1793 First church formed in Greene by Elders Potter (Aug. 10)

1793 Mail highway from Portland to Augusta, through Greene opened.

1794 Greene votes to build bridge across stream by Sprague’s Mills. (April 7)

1794 Second grist mill built, by William Sprague.

1796 First post office in Androscoggin County established in Greene (April 1)

1798 -First mill built on the Nezinscot River by Nathaniel Robertson (on the south bank).

1800 First oil-mill built in Turner. Flax seed, produced in abundance by the local farmers, was here converted into oil. This mill was also used for carding wool.

1800 First Turner dam built on the Androscoggin by Caleb Gilbert (for a grist-mill).

1801 Leeds incorporated as a town in Maine. First town meeting held, about money for schools and highways. (April 6)

1804 Second saw mill built in Leeds, by Thomas Mitchell, Elias and Peter Lane.

1804 First Turner post office.

1806 Large flood. Destroyed the first Turner dam.

1807 River Road built in Turner.

1807 Vote made in Leeds to petition general court to build canal between Androscoggin and Kennebec rivers. (March 9)

1809 Strip 160 rods wide along line annexed to Leeds from Monmouth.

1810 Beech-Hill section set off from Leeds and annexed to Wayne.

1814 First grist mill built in Leeds, by Andrew Cushman.

1814 Large flood in Turner. Destroyed the mills (which were later rebuilt).

1815 Bridge across the Nezinscot river was built.

1816 Second grist built in Leeds, by Eben Mason

1816 stage coach line established in Greene on post road between Portland and Augusta.

1817 A. Cushman built a saw mill in Leeds.

1822 First post office established in Leeds, at Lothrop’s Corner.

1828 The North Turner bridge was built over the Androscoggin. This bridge connected Turner with Leeds.

1831 The second (and current) town meeting house was built in Turner.

1834 East Turner bridge planned.

1835 The town of Turner decided to move the mills, previously located

upstream from the bridge, to the shore below the bridge. This reclaimed valuable land that had been flooded by the dam.

1835 -East Turner bridge was built and opened.

1835 1839 Large ice freshet. Destroyed both Turner bridges. Both bridges

were rebuilt in the summer. (January 26)

1845 Large flood in Turner.

1848 Charter obtained to build a railroad in Leeds. (August 10)

1849 completion of Androscoggin and Kennebec railroad running through Greene.

1850 orcharding begins to become major industry in Greene.

1850-1851 Androscoggon railroad built through Leeds to Livermore Falls.

1856 Wide spread fires across the area in Turner; many mills destroyed. The cause of the fires were unknown.

1857 Suitable property for a Greene town farm aquired. (March)

1860 -Population of Turner at its peak with 2,682 persons.

1863 Large flood. Destroyed East Turner bridge.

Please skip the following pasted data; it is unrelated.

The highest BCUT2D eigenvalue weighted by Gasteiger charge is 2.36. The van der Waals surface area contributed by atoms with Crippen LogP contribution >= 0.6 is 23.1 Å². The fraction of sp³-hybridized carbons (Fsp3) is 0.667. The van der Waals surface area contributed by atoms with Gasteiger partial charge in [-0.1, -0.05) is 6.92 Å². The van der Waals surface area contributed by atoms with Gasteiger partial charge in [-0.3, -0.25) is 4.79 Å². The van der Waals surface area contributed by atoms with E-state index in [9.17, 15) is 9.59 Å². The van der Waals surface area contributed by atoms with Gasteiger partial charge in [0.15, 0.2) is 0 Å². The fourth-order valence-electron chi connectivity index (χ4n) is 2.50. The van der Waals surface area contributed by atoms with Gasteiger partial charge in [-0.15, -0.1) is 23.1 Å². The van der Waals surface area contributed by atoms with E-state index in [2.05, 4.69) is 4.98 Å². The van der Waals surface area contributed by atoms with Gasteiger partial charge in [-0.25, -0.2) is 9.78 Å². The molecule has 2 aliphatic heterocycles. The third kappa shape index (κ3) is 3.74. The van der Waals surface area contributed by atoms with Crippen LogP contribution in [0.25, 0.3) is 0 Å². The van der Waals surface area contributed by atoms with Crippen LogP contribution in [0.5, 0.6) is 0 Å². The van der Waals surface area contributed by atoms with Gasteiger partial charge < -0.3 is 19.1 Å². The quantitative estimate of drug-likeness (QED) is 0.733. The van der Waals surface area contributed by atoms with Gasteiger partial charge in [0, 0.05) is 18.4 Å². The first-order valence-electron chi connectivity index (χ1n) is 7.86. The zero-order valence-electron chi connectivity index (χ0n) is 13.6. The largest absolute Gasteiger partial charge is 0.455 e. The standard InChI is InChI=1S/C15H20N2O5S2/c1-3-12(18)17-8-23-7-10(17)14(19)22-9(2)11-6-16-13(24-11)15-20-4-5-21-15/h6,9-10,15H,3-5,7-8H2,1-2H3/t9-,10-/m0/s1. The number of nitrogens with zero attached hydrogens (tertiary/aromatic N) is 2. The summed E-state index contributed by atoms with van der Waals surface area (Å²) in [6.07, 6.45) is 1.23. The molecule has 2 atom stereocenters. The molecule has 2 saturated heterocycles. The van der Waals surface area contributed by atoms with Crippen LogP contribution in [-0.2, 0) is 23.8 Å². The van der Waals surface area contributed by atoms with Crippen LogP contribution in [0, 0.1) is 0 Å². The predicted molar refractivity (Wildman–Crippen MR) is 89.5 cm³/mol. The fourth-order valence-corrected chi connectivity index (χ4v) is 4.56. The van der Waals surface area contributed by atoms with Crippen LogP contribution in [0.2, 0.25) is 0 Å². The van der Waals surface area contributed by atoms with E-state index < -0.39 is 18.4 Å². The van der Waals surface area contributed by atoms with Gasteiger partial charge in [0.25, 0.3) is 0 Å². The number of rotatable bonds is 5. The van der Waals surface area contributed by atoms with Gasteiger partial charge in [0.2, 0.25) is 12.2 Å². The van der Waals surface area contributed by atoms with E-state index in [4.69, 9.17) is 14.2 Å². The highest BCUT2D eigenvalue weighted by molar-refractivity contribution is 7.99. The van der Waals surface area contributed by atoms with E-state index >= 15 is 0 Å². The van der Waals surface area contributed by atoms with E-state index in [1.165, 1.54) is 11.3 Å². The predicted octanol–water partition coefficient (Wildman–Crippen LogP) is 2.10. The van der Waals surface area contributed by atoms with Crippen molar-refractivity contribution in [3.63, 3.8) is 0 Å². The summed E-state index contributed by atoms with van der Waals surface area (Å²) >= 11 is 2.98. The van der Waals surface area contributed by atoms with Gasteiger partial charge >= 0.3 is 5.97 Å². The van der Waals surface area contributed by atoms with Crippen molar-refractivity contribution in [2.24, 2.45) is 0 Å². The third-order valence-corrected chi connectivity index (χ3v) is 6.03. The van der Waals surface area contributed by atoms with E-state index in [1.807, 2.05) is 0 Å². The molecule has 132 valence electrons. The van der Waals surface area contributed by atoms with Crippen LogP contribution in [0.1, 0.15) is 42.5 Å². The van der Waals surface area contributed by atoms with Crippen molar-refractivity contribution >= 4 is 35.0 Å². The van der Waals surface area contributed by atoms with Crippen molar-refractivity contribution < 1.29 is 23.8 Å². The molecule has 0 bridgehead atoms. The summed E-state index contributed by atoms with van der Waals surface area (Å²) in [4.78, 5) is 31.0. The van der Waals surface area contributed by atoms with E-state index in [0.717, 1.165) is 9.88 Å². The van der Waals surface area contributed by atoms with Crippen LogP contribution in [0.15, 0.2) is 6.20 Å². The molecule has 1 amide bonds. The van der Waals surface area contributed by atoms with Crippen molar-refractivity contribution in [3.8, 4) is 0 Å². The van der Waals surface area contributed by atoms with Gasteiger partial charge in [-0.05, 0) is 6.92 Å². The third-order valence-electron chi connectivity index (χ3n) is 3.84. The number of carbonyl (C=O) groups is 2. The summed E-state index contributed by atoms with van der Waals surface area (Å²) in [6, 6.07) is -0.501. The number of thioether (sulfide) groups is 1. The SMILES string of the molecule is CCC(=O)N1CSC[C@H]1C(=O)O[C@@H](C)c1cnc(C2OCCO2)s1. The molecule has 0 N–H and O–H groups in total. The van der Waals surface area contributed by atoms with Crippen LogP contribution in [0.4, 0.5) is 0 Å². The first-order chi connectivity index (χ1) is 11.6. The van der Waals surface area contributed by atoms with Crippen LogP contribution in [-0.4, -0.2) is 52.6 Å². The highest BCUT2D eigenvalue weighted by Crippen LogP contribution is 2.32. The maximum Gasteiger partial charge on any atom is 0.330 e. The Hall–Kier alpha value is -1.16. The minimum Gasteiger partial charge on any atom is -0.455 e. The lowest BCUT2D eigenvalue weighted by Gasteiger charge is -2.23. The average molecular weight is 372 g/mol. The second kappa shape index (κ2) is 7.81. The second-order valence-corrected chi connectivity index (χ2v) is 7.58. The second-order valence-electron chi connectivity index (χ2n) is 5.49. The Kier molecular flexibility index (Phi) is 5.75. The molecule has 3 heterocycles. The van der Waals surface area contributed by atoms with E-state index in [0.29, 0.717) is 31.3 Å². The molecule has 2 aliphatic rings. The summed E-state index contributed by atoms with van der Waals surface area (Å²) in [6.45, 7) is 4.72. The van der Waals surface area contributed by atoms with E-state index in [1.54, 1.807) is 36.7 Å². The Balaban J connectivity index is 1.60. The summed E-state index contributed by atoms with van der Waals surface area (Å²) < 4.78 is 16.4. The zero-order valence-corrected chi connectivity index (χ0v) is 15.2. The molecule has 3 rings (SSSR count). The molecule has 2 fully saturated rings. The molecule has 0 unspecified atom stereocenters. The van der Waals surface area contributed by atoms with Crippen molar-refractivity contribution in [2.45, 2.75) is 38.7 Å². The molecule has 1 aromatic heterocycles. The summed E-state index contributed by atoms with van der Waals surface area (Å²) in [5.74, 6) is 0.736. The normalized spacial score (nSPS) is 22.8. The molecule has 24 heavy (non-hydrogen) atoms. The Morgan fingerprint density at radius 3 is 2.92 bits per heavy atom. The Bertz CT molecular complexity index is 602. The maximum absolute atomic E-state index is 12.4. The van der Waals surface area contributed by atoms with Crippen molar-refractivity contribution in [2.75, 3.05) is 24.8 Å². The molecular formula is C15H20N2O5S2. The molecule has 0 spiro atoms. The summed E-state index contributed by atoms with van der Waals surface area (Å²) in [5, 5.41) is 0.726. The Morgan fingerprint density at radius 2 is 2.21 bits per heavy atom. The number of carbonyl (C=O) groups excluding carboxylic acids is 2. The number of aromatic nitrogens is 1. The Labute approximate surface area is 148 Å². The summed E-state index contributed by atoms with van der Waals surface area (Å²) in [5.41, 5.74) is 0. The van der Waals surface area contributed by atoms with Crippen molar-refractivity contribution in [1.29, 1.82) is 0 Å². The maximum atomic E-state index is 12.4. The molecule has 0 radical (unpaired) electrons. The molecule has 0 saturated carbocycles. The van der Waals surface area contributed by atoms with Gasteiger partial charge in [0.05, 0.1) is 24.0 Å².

1868 1874 Town of Leeds votes that any corporation or individual investing more than 3000 dollars in manufacturing carried on by steam or water power would be exempt from taxes for ten years.

1874 The North Turner Cheese Factory founded. From the community, 2,648 pounds of milk were sent there each day. In the first year of operation, 8 tons of cheese was produced. By 1885, 35 tons of cheese being made each year.

1876 Cylcone hit Greene. Uprooted trees, destroyed buildings, wrecked the Turner Center bridge. Debris were removed from the river in August, but the bridge was not rebuilt. (July 14) Soon after destruction of bridge, Mabury’s ferry establis hed operating until 1894.

1879 Turner wool factory built. This plant processed 200-300 pounds of

wool per year.

1882 The Turner Center Dairying Association was created for the

"manufacture of butter, cheese, and evaporated apples."

1886 Turner was in a economic boom. The Lewiston Evening Journal

reported that "business is lively here; there are no idle men here."

1888 Manufacture of cheese was abandoned in Turner. The cheese factory was converted into the Turner Center Creamery and operated at a capacity of about 1,000 pounds of cream per day.

1891 A.S. Ricker’s apple farm (in Turner) yielded 1,300 barrels of apples.

1894 Iron bridge constructed on old abutments of East Turner bridge.

1896 Spring flooding of Androscoggin destroys East Turner bridge. (March)

1897 East Turner bridge rebuilt.

1903 Turner-Auburn train line established.

1908 Lewiston, Greene and Monmouth Telephone Company founded, giving Greene telephone service.

1921 Electricity from Lewiston Power Plant extended into Greene. (March 1)

1923 Gulf Island Dam construction begun (Auburn).

1936 Flooding of Androscoggin causes East Turner bridge to be destroyed. (March)

1937 East Turner bridge rebuilt on higher abutments to prevent flood damage.

 


Lewiston, ME

Abbigail Cohan

Claire Donohue

Emily Clark

Ken Kokoszka

This timeline focuses on events related to the Union Water Power Company and to development of the canal system that distributed water to the Mills in the city of Lewiston. Special thanks to UWPC, who generously provided access to their archives to student researchers.